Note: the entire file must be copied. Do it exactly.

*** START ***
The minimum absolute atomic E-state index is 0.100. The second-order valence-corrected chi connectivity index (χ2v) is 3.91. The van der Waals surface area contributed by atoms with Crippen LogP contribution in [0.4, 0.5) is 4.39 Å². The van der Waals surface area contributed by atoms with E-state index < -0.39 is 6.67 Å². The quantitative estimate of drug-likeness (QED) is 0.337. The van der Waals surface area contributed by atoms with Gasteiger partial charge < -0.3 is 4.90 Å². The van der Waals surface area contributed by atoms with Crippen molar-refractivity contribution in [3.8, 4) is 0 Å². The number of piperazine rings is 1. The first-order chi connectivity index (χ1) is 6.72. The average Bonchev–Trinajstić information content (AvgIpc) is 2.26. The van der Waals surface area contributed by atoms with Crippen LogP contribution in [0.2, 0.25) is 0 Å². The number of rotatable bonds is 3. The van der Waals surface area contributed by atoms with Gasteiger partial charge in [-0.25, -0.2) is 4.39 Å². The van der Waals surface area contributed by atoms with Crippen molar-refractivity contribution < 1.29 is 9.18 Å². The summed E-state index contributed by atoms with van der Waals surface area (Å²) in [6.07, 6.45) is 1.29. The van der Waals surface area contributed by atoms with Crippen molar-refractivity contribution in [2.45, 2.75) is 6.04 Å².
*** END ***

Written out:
The minimum absolute atomic E-state index is 0.100. The second-order valence-corrected chi connectivity index (χ2v) is 3.91. The van der Waals surface area contributed by atoms with Crippen LogP contribution in [0.4, 0.5) is 4.39 Å². The van der Waals surface area contributed by atoms with E-state index < -0.39 is 6.67 Å². The quantitative estimate of drug-likeness (QED) is 0.337. The van der Waals surface area contributed by atoms with Gasteiger partial charge < -0.3 is 4.90 Å². The van der Waals surface area contributed by atoms with Crippen molar-refractivity contribution in [3.8, 4) is 0 Å². The number of piperazine rings is 1. The first-order chi connectivity index (χ1) is 6.72. The average Bonchev–Trinajstić information content (AvgIpc) is 2.26. The van der Waals surface area contributed by atoms with Crippen LogP contribution in [0.2, 0.25) is 0 Å². The number of rotatable bonds is 3. The van der Waals surface area contributed by atoms with Gasteiger partial charge in [-0.25, -0.2) is 4.39 Å². The van der Waals surface area contributed by atoms with Crippen molar-refractivity contribution < 1.29 is 9.18 Å². The summed E-state index contributed by atoms with van der Waals surface area (Å²) in [6.07, 6.45) is 1.29. The van der Waals surface area contributed by atoms with Crippen molar-refractivity contribution in [2.45, 2.75) is 6.04 Å².